Into Great Silence
For some, the idea of silence invokes romantic pictures of peace and bliss, yet it is a romantic notion that many find extremely difficult to bear in reality. For most, silence, if practiced, is done in short bursts.
While some of us romantically dream of spaces dedicated to silent contemplation, others live it. Not as some romantic notion, nor as a scheduled space taken advantage of from time to time, but as a daily reality lived out mostly in solitude after vowing to do so for life.
Such are the lives of the Carthusian monks of the Grande Chartreuse monastery nestled in the beautiful French Alps, as depicted in the film Die Grosse Stille (Into Great Silence).
Into Great Silence is a film that most people would categorise in the documentary genre as it factually depicts the day to day lives of the monks. I believe it deserves a different type of categorization though. We will get to that shortly.
This is a distinct film. In 1984, Philip Groening (the director) contacted the monastery to gain permission to enter and film the lives of the monks in order to make a documentary about them. They said they would get back to him.16 years later they replied and said they were ready, but his entry into the monastery came with conditions.
No artificial lighting was to be used. No other crew were allowed in the living quarters. No soundtrack was to be added and no narration was to be used either. What results is a nearly 3 hour movie dominated by silence and beautiful, often grainy, imagery.
To depict and give the viewer a feel and understanding of the monk’s lives with no narration requires the director to be masterful in the use of image and editing. The focus most certainly becomes the story told by the sequence and pace of the images.
Through the imagery and the editing of sequence, pace, rhythm and routine are displayed beautifully. What one gets a sense of is not only silence, but time – sacred time.
The imagery is beautiful and works through the seasons in sequence, drawing on the beautiful imagery of the French Alps to convey the time of year. Within this daily routine of the monks is played out, including prayers, meals and the rare moments of interaction.
The pace is slow – painfully so at the beginning as one expects music, narration and faster cuts between shots. An introverted examination of the pain one feels as the film moves though, will quickly reveal that the pace of the movie acts as a window into our own rushed lives where the expectation is noise and hectic activity.
Once one is able to move past this painful reaction to the pace of the film and embrace the rhythm and silence of the film, a new world is opened to the viewer. I started to hear the snow falling, the sounds of shuffled steps as the monks walked and the razor as their hair was cut offered a beautiful sound. I noticed the sound of the cutting of fabric, coughs, wind. In the silence a whole new world of sound broke forth.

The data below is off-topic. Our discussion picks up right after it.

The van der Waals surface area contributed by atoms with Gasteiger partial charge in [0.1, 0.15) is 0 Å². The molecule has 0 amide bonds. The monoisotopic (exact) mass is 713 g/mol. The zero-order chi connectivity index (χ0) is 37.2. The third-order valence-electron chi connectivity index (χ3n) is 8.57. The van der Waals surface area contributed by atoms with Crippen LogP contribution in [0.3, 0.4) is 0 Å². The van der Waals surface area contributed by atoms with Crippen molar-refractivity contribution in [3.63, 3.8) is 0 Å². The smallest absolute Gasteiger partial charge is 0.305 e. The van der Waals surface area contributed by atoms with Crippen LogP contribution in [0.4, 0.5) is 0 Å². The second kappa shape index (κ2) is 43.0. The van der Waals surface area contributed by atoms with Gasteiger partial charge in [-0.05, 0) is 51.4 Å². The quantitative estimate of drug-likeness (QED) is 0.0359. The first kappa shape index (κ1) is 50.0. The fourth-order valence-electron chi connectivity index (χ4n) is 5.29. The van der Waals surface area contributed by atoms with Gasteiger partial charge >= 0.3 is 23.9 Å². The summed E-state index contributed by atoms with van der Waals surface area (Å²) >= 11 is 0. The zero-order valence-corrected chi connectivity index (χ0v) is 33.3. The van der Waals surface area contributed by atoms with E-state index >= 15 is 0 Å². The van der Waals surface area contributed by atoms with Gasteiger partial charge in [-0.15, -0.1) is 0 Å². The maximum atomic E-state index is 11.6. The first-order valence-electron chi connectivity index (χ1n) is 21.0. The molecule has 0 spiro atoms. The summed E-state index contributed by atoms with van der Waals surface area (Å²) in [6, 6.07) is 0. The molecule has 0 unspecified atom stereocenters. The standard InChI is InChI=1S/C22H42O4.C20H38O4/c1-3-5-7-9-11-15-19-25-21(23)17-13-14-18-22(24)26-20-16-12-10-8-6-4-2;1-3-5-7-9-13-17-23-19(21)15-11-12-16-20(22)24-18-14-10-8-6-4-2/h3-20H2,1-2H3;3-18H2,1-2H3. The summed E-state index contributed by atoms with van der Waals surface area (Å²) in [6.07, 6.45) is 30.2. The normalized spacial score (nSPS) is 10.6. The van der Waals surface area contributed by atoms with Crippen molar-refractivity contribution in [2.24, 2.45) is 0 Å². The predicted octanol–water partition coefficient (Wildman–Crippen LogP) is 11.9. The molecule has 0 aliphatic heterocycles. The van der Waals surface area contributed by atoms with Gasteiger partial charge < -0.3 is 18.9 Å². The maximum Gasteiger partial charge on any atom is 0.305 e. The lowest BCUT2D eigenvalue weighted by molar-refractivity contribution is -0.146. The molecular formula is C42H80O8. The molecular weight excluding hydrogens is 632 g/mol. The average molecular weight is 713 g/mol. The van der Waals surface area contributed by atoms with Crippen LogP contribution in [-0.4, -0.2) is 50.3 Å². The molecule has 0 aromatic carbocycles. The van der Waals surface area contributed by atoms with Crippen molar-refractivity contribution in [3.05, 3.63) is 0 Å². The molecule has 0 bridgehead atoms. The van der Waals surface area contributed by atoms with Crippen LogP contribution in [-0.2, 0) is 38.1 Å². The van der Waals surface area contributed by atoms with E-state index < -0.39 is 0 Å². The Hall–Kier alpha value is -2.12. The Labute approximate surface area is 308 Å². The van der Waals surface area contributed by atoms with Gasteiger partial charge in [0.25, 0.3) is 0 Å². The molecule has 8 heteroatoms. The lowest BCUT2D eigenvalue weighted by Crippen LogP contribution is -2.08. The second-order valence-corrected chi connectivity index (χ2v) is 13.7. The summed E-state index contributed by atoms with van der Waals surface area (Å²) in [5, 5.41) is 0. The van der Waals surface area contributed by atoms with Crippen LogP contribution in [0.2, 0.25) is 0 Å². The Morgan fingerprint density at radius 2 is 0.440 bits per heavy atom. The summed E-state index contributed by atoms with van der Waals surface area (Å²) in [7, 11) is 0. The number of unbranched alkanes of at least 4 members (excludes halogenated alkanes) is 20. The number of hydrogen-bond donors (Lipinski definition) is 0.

I also dramatically noticed my own heightened awareness and slowed pace at the end of the film. My state had been changed. I had not just watched a documentary, I had been drawn into a meditative exercise and that is how I would categorise it.
Into Great Silence is not just a film, it is a welcoming into sacred space and time. It is a film that not only depicts the lives of the monks throughout the days, weeks and seasons, but invites the viewer to join the pace of that life for three hours. It is an invitation to silent meditation.
It is intimate. This is the first cinematic window into the lives of these monks and it may well be the only one ever to be done. It shows their initiation, their daily routine, their innocence and their joy as they are able to talk together once per week. It shows their humility, their wonder and their solitude; yet in their solitude it shows the strength of their community.
It revealed to me how strange it is to live in a city where you can be surrounded by people, free to live life communicating with them, yet be alone. Contrasted against this, these monks live a vow of silence where they can only talk to each other once a week and they spend most of their time in solitude, yet the film shows their bond and their community to be strong.
Into Great Silence is stunning. It is both painful and beautiful at the same time. Into Great Silence is to the world of film, what Michael Angelo’s Sistine Chapel is to painted art. There is no comparison.
If you see it on DVD, I would encourage you to get the 2 disc edition with all the special features that will educate you on the Carthusian order, give you extra footage and also show you various notes etc involved in making the film. All the special features maintain the silence as well.
Reviewed by: Frank Ritchie.
Rating: G – Suitable for General Audiences.
Duration: 162 mins.
Director: Philip Gröning.
Distributor: Magna Pacific.
Release Date: Out Now.